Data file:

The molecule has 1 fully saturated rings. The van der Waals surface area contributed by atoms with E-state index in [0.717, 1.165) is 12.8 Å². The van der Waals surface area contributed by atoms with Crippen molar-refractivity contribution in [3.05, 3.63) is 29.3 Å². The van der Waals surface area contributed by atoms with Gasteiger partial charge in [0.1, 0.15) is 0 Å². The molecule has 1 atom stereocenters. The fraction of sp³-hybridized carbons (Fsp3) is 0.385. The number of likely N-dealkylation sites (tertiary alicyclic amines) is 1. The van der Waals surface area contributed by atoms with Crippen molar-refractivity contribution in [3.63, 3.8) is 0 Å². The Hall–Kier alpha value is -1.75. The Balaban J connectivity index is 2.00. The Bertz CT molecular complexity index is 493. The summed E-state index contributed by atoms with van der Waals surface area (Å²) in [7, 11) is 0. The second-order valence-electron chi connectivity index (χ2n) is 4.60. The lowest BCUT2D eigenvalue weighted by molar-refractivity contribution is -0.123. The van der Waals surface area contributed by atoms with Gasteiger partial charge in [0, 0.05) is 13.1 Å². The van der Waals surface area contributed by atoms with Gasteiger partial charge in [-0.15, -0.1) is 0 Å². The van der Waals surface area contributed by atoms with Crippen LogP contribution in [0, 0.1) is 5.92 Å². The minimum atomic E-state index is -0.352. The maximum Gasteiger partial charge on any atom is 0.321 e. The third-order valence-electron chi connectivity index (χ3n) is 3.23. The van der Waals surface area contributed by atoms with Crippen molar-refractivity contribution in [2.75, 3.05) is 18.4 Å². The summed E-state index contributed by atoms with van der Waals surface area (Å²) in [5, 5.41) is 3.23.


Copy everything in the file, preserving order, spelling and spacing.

The molecule has 1 fully saturated rings. The van der Waals surface area contributed by atoms with E-state index in [0.717, 1.165) is 12.8 Å². The van der Waals surface area contributed by atoms with Crippen molar-refractivity contribution in [3.05, 3.63) is 29.3 Å². The van der Waals surface area contributed by atoms with Gasteiger partial charge in [0.1, 0.15) is 0 Å². The molecule has 1 atom stereocenters. The fraction of sp³-hybridized carbons (Fsp3) is 0.385. The number of likely N-dealkylation sites (tertiary alicyclic amines) is 1. The van der Waals surface area contributed by atoms with Crippen molar-refractivity contribution in [3.63, 3.8) is 0 Å². The Hall–Kier alpha value is -1.75. The Balaban J connectivity index is 2.00. The Bertz CT molecular complexity index is 493. The summed E-state index contributed by atoms with van der Waals surface area (Å²) in [7, 11) is 0. The second-order valence-electron chi connectivity index (χ2n) is 4.60. The lowest BCUT2D eigenvalue weighted by molar-refractivity contribution is -0.123. The van der Waals surface area contributed by atoms with Gasteiger partial charge in [0, 0.05) is 13.1 Å². The van der Waals surface area contributed by atoms with Gasteiger partial charge in [-0.15, -0.1) is 0 Å². The van der Waals surface area contributed by atoms with Crippen LogP contribution in [0, 0.1) is 5.92 Å². The minimum atomic E-state index is -0.352. The maximum Gasteiger partial charge on any atom is 0.321 e. The third-order valence-electron chi connectivity index (χ3n) is 3.23. The van der Waals surface area contributed by atoms with Crippen molar-refractivity contribution in [2.75, 3.05) is 18.4 Å². The summed E-state index contributed by atoms with van der Waals surface area (Å²) in [5, 5.41) is 3.23.